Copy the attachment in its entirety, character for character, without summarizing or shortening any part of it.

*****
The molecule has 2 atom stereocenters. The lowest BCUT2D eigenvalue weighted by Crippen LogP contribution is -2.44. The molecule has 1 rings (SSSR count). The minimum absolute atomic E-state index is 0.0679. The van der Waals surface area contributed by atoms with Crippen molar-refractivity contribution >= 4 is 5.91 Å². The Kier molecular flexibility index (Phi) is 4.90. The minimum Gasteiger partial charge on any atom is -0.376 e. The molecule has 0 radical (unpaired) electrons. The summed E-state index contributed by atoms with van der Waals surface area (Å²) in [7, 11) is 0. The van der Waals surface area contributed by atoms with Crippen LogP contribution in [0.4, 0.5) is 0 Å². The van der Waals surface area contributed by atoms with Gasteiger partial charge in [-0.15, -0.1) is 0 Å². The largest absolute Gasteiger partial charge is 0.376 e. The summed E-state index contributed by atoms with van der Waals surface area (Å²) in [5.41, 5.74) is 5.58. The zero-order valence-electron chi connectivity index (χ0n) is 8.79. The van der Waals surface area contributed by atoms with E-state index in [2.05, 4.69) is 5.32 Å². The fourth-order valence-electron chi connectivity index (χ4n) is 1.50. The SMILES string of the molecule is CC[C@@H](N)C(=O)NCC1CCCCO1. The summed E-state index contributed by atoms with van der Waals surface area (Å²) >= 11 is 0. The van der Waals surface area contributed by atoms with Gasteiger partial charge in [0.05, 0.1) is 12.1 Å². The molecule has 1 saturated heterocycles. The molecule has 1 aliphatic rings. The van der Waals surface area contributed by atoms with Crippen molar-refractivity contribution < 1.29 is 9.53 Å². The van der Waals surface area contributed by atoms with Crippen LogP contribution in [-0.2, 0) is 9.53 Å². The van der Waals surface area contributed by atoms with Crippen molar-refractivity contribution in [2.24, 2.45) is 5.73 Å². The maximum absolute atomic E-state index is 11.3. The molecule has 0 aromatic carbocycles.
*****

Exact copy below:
The molecule has 2 atom stereocenters. The lowest BCUT2D eigenvalue weighted by Crippen LogP contribution is -2.44. The molecule has 1 rings (SSSR count). The minimum absolute atomic E-state index is 0.0679. The van der Waals surface area contributed by atoms with Crippen molar-refractivity contribution >= 4 is 5.91 Å². The Kier molecular flexibility index (Phi) is 4.90. The minimum Gasteiger partial charge on any atom is -0.376 e. The molecule has 0 radical (unpaired) electrons. The summed E-state index contributed by atoms with van der Waals surface area (Å²) in [7, 11) is 0. The van der Waals surface area contributed by atoms with Crippen LogP contribution in [0.4, 0.5) is 0 Å². The van der Waals surface area contributed by atoms with Gasteiger partial charge in [-0.15, -0.1) is 0 Å². The largest absolute Gasteiger partial charge is 0.376 e. The summed E-state index contributed by atoms with van der Waals surface area (Å²) in [5.41, 5.74) is 5.58. The zero-order valence-electron chi connectivity index (χ0n) is 8.79. The van der Waals surface area contributed by atoms with E-state index in [2.05, 4.69) is 5.32 Å². The fourth-order valence-electron chi connectivity index (χ4n) is 1.50. The SMILES string of the molecule is CC[C@@H](N)C(=O)NCC1CCCCO1. The summed E-state index contributed by atoms with van der Waals surface area (Å²) >= 11 is 0. The van der Waals surface area contributed by atoms with Gasteiger partial charge in [0.05, 0.1) is 12.1 Å². The molecule has 1 saturated heterocycles. The molecule has 1 aliphatic rings. The van der Waals surface area contributed by atoms with Crippen molar-refractivity contribution < 1.29 is 9.53 Å². The van der Waals surface area contributed by atoms with Crippen LogP contribution in [-0.2, 0) is 9.53 Å². The van der Waals surface area contributed by atoms with Crippen molar-refractivity contribution in [2.24, 2.45) is 5.73 Å². The maximum absolute atomic E-state index is 11.3. The molecule has 0 aromatic carbocycles.